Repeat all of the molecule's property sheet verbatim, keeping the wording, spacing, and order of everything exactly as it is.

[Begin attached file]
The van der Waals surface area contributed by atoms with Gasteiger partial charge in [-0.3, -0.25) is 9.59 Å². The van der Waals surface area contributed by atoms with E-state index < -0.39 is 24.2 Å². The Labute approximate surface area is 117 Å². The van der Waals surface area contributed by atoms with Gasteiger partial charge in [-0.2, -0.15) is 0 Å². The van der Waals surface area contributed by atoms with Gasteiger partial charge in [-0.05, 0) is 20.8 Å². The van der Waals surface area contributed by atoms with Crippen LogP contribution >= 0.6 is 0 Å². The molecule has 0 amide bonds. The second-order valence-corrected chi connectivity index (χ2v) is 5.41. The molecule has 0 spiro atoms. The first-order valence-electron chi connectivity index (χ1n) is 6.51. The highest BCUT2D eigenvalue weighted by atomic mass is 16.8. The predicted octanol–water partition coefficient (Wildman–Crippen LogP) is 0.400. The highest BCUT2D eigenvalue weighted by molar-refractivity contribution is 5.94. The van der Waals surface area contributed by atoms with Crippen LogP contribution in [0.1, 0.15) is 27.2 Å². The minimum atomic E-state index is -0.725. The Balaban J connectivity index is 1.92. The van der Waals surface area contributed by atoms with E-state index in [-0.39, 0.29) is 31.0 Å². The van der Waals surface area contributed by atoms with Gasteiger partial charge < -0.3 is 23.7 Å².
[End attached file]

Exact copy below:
The van der Waals surface area contributed by atoms with Gasteiger partial charge in [-0.3, -0.25) is 9.59 Å². The van der Waals surface area contributed by atoms with E-state index < -0.39 is 24.2 Å². The Labute approximate surface area is 117 Å². The van der Waals surface area contributed by atoms with Gasteiger partial charge in [-0.2, -0.15) is 0 Å². The van der Waals surface area contributed by atoms with Gasteiger partial charge in [-0.05, 0) is 20.8 Å². The van der Waals surface area contributed by atoms with Crippen LogP contribution >= 0.6 is 0 Å². The molecule has 0 amide bonds. The second-order valence-corrected chi connectivity index (χ2v) is 5.41. The molecule has 0 spiro atoms. The first-order valence-electron chi connectivity index (χ1n) is 6.51. The highest BCUT2D eigenvalue weighted by atomic mass is 16.8. The predicted octanol–water partition coefficient (Wildman–Crippen LogP) is 0.400. The highest BCUT2D eigenvalue weighted by molar-refractivity contribution is 5.94. The van der Waals surface area contributed by atoms with Crippen LogP contribution in [0.1, 0.15) is 27.2 Å². The minimum atomic E-state index is -0.725. The Balaban J connectivity index is 1.92. The van der Waals surface area contributed by atoms with E-state index in [-0.39, 0.29) is 31.0 Å². The van der Waals surface area contributed by atoms with Gasteiger partial charge < -0.3 is 23.7 Å².